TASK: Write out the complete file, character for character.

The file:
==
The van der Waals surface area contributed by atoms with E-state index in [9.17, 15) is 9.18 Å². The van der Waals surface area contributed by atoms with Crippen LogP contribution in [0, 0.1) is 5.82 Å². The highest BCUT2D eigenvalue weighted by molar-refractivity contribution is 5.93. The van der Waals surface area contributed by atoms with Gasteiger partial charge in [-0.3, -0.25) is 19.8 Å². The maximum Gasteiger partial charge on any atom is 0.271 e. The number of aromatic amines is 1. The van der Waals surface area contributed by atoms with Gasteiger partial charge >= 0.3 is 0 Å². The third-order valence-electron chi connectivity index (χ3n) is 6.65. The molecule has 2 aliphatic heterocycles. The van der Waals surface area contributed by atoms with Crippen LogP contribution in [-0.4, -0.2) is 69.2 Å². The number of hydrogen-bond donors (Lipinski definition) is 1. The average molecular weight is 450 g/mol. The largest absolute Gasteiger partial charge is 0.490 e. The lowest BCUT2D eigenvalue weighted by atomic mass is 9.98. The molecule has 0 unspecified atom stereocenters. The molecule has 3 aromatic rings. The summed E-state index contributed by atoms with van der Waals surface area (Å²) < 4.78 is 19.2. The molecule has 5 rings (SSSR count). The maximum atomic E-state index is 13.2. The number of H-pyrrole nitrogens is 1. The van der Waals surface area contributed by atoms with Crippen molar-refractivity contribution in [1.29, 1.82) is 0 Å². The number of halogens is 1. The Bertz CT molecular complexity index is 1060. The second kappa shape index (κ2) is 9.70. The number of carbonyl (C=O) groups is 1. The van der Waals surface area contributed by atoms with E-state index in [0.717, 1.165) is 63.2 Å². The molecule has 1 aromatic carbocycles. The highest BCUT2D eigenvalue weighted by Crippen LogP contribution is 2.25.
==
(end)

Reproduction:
The van der Waals surface area contributed by atoms with E-state index in [9.17, 15) is 9.18 Å². The van der Waals surface area contributed by atoms with Crippen LogP contribution in [0, 0.1) is 5.82 Å². The highest BCUT2D eigenvalue weighted by molar-refractivity contribution is 5.93. The van der Waals surface area contributed by atoms with Gasteiger partial charge in [-0.3, -0.25) is 19.8 Å². The maximum Gasteiger partial charge on any atom is 0.271 e. The number of aromatic amines is 1. The van der Waals surface area contributed by atoms with Gasteiger partial charge >= 0.3 is 0 Å². The third-order valence-electron chi connectivity index (χ3n) is 6.65. The molecule has 2 aliphatic heterocycles. The van der Waals surface area contributed by atoms with Crippen LogP contribution in [-0.4, -0.2) is 69.2 Å². The number of hydrogen-bond donors (Lipinski definition) is 1. The average molecular weight is 450 g/mol. The largest absolute Gasteiger partial charge is 0.490 e. The lowest BCUT2D eigenvalue weighted by atomic mass is 9.98. The molecule has 0 unspecified atom stereocenters. The molecule has 3 aromatic rings. The summed E-state index contributed by atoms with van der Waals surface area (Å²) < 4.78 is 19.2. The molecule has 5 rings (SSSR count). The maximum atomic E-state index is 13.2. The number of H-pyrrole nitrogens is 1. The van der Waals surface area contributed by atoms with Crippen molar-refractivity contribution in [1.29, 1.82) is 0 Å². The number of halogens is 1. The Bertz CT molecular complexity index is 1060. The second kappa shape index (κ2) is 9.70. The number of carbonyl (C=O) groups is 1. The van der Waals surface area contributed by atoms with E-state index in [0.717, 1.165) is 63.2 Å². The molecule has 1 aromatic carbocycles. The highest BCUT2D eigenvalue weighted by Crippen LogP contribution is 2.25.